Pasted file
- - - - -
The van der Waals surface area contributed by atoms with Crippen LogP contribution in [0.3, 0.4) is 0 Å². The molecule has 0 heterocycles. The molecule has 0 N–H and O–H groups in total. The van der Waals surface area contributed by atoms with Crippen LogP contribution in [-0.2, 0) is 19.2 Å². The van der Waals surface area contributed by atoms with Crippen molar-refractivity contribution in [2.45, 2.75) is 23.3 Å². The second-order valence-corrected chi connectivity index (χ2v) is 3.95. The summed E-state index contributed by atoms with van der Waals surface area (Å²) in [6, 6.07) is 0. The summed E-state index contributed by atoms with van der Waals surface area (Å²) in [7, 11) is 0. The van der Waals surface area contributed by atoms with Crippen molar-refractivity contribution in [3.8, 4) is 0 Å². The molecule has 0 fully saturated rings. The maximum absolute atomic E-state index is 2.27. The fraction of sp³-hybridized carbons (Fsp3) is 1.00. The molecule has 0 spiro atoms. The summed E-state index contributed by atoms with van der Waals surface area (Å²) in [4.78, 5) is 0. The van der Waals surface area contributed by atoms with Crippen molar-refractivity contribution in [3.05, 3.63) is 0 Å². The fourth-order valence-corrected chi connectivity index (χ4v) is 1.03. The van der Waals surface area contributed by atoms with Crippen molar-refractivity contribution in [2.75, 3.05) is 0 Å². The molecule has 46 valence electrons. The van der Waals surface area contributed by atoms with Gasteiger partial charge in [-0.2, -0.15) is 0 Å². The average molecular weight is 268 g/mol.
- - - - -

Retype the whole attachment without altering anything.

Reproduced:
The van der Waals surface area contributed by atoms with Crippen LogP contribution in [0.3, 0.4) is 0 Å². The molecule has 0 heterocycles. The molecule has 0 N–H and O–H groups in total. The van der Waals surface area contributed by atoms with Crippen LogP contribution in [-0.2, 0) is 19.2 Å². The van der Waals surface area contributed by atoms with Crippen molar-refractivity contribution in [2.45, 2.75) is 23.3 Å². The second-order valence-corrected chi connectivity index (χ2v) is 3.95. The summed E-state index contributed by atoms with van der Waals surface area (Å²) in [6, 6.07) is 0. The summed E-state index contributed by atoms with van der Waals surface area (Å²) in [7, 11) is 0. The van der Waals surface area contributed by atoms with Crippen molar-refractivity contribution in [3.8, 4) is 0 Å². The molecule has 0 fully saturated rings. The maximum absolute atomic E-state index is 2.27. The fraction of sp³-hybridized carbons (Fsp3) is 1.00. The molecule has 0 spiro atoms. The summed E-state index contributed by atoms with van der Waals surface area (Å²) in [4.78, 5) is 0. The van der Waals surface area contributed by atoms with Crippen molar-refractivity contribution in [3.05, 3.63) is 0 Å². The fourth-order valence-corrected chi connectivity index (χ4v) is 1.03. The van der Waals surface area contributed by atoms with Crippen molar-refractivity contribution in [2.75, 3.05) is 0 Å². The molecule has 46 valence electrons. The van der Waals surface area contributed by atoms with Gasteiger partial charge in [-0.2, -0.15) is 0 Å². The average molecular weight is 268 g/mol.